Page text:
The gamble paid off: by the time I got the official offer, they were already putting things in motion for the spousal hire. We had a few conversations over the phone (my spouse also had phone conversations with the biology chair), and then they put the promise in writing over email. Given that I was firm about having a contract for the spouse (but those take a lot of time/approvals), they even had the dean contact me (by phone and email!) to assure me that arrangements were made for the spouse, with specifics about salary, so I’d sign my contract. Everything went very well and they were very communicative/helpful through the entire process.

 

Neither me nor my spouse mentioned dual-hire arrangements until after offers at other sites, and they really struggled to get things together on time after their offer in comparison to the other institutions. Out of our six offers, about half seriously tried to make something work, with the other three either saying it wasn’t an option. I think it would’ve happened at one institution, and we also had two different offers in the same city already (university for me, non-university research institute for him), but this was our first choice based on location/university type.

 

The spousal hire arrangements went so smoothly that I also got my (a) full request for startup (about twice the usual rate in my area!), (b) request for salary increase based on salary surveys in my area, and (c) additional course release my first year. Moving expenses and lab space were already included in the offer. So…amazing outcomes all around! We are both loving both our departments (and university), and my spouse has been welcomed warmly into his department. Most importantly, we have been able to become truly embedded in the university by attending athletic and social events with our child instead of having long commutes; that’s really the most a priceless part of the dual hire startup package!

 

By the way, I also love all your other columns and believe it has truly made me a better colleague, researcher, and advisor/mentor to my graduate students. Thank you!

Karen

About Karen

I am a former tenured professor at two institutions--University of Oregon and University of Illinois at Urbana Champaign. I have trained numerous Ph.D. students, now gainfully employed in academia, and handled a number of successful tenure cases as Department Head. I've created this business, The Professor Is In, to guide graduate students and junior faculty through grad school, the job search, and tenure. I am the advisor they should already have, but probably don't.

Comments

A Successful Spousal Hire (A Guest Post) — 13 Comments

  1. I had a very similar experience. My husband and I also pursued the “be awesome” (as we called it) strategy (to varying degrees of success in publishing), applied broadly, and then got very lucky with 2 tt offers our first year on the market. So many stars had to align — there was also a retiring prof in his sub-field and wonderful chairs in both depts (under the same dean) who respected and trusted one another. My husband was warmly accepted by his dept. and we’re both very happy at the new U. Like you, we also disclosed to the spousal situation before the final offer was printed (although my husband did not have an interview in town–so it was more strongly worded, i.e. “My top priority in choosing a position will be a tenure-track position for my partner”). I had strong signals from my dept. that I was the top choice and that the chair could be trusted. So I did tell her during our last meeting, which allowed her to get things moving before the official offer came in. I was also able to negotiate a small amount above what they offered, but they made me a really good offer and I used most of my time/leverage on the spousal hire. We had 1 other U that likely could have made it work (I had an offer; they were interviewing him), but the school was more resource-poor so the packages wouldn’t have been comparable (thus I had little leverage on salary or start-up costs). Anyhow, just wanted to chime in to say Dr. Karen’s advice and the what’s here is spot-on. Go on the market the same year, apply broadly, be awesome, communicate with your partner about expectations and decision-making protocols, and try to get lucky (and come up with sanity-saving “Plan B’s” in case it doesn’t work out)!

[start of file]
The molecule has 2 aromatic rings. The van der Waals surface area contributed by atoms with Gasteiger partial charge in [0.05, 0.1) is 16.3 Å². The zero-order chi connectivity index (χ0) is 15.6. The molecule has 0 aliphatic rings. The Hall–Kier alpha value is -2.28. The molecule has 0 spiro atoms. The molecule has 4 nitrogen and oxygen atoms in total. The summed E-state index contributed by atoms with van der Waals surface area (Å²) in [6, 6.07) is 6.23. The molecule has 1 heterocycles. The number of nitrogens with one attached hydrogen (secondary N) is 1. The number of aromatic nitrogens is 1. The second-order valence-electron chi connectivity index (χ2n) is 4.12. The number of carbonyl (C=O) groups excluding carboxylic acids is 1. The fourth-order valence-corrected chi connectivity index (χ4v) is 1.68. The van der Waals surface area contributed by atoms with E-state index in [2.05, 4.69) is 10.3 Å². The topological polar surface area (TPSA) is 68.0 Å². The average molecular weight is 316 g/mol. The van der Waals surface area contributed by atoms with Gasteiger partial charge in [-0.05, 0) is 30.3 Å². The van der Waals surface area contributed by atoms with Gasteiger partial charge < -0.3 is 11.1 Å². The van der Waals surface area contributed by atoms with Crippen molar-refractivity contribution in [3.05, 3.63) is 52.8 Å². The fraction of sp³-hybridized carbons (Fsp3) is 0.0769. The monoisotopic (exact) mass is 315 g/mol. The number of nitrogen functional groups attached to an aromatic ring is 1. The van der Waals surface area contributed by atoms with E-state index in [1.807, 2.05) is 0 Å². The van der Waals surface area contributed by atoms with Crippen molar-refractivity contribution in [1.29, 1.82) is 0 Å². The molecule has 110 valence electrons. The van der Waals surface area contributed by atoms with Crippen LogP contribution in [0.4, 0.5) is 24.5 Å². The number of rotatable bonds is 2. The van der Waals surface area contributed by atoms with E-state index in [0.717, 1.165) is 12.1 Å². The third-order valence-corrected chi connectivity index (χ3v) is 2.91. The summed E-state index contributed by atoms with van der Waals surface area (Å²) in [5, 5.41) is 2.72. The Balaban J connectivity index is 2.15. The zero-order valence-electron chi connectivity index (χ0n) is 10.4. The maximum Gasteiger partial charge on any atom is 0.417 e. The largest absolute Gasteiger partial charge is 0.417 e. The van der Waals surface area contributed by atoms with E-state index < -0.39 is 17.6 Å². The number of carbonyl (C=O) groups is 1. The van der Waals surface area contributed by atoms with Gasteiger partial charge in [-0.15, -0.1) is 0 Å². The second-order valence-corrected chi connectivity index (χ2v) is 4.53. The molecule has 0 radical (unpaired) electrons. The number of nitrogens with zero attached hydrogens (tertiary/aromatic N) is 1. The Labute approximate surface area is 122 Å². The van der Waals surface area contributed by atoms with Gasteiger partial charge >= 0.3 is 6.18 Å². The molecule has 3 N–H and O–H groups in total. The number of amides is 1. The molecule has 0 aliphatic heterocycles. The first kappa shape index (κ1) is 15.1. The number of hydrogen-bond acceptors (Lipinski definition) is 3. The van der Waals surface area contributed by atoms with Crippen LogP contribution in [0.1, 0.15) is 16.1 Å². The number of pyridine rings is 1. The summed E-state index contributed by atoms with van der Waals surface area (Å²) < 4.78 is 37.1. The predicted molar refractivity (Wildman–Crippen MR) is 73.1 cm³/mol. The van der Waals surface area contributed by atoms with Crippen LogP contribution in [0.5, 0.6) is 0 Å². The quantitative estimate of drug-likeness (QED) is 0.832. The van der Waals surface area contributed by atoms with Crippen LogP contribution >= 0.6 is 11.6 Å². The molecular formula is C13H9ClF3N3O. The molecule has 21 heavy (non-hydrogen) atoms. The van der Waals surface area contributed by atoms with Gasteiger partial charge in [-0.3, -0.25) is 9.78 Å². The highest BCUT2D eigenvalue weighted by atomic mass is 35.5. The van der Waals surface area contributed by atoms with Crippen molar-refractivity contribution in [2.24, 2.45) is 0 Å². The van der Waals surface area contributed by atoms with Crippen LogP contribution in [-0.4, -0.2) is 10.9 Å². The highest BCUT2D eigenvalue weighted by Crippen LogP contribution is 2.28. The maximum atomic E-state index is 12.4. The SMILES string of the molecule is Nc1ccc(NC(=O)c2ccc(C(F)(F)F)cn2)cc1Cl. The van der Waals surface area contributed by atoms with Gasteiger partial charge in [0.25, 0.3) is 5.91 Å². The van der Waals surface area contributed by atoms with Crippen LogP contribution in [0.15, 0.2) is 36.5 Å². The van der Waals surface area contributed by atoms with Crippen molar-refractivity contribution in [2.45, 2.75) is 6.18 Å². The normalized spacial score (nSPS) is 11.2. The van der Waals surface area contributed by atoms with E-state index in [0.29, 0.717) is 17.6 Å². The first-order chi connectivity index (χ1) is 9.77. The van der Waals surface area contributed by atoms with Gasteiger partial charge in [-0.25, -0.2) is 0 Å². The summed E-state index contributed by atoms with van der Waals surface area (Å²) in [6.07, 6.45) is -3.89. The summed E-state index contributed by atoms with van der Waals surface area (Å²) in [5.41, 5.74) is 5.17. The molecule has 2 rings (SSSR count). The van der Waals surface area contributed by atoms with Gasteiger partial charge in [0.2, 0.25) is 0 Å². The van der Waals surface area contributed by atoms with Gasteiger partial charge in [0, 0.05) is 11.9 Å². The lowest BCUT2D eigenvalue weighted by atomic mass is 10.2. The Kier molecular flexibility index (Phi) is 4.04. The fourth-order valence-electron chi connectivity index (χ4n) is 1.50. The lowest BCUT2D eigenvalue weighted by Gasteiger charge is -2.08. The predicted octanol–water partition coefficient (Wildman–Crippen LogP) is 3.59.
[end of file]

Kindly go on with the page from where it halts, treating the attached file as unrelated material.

2. Just realized my language about the spousal hire is *almost* a direct plagiarism of Karen’s advice on what to say. Ha. Clearly I’ve internalized your messages! :)

  3. Thanks for these posts. I have one question: Most successful spousal hires that I have heard about involve two people from different departments. Who foots the bill for a same-department spousal hire? Two thirds from the department and one third from the school? Does this make such hires basically impossible for junior faculty?

    • I’m half of a dual TT hire in the same science department . In our case, the department chair “mortgaged” part of an existing, filled line, so that they could hire both of us as TT. The way I understand the situation, they basically promised to use the next open line (retirement) for the second position, once the funds became available. In the meantime, the provost and dean partially covered the cost of the extra line, with the rest paid by the department from funds that were available due to other faculty having partial administrative responsibilities (and therefore partial funding from the college or provost) . We did not have much negotiation power over salary, but we did get decent start-up packages and excellent space. So, it is possible, but the department has to put forth extra administrative effort and money. I think a supportive Chair is key.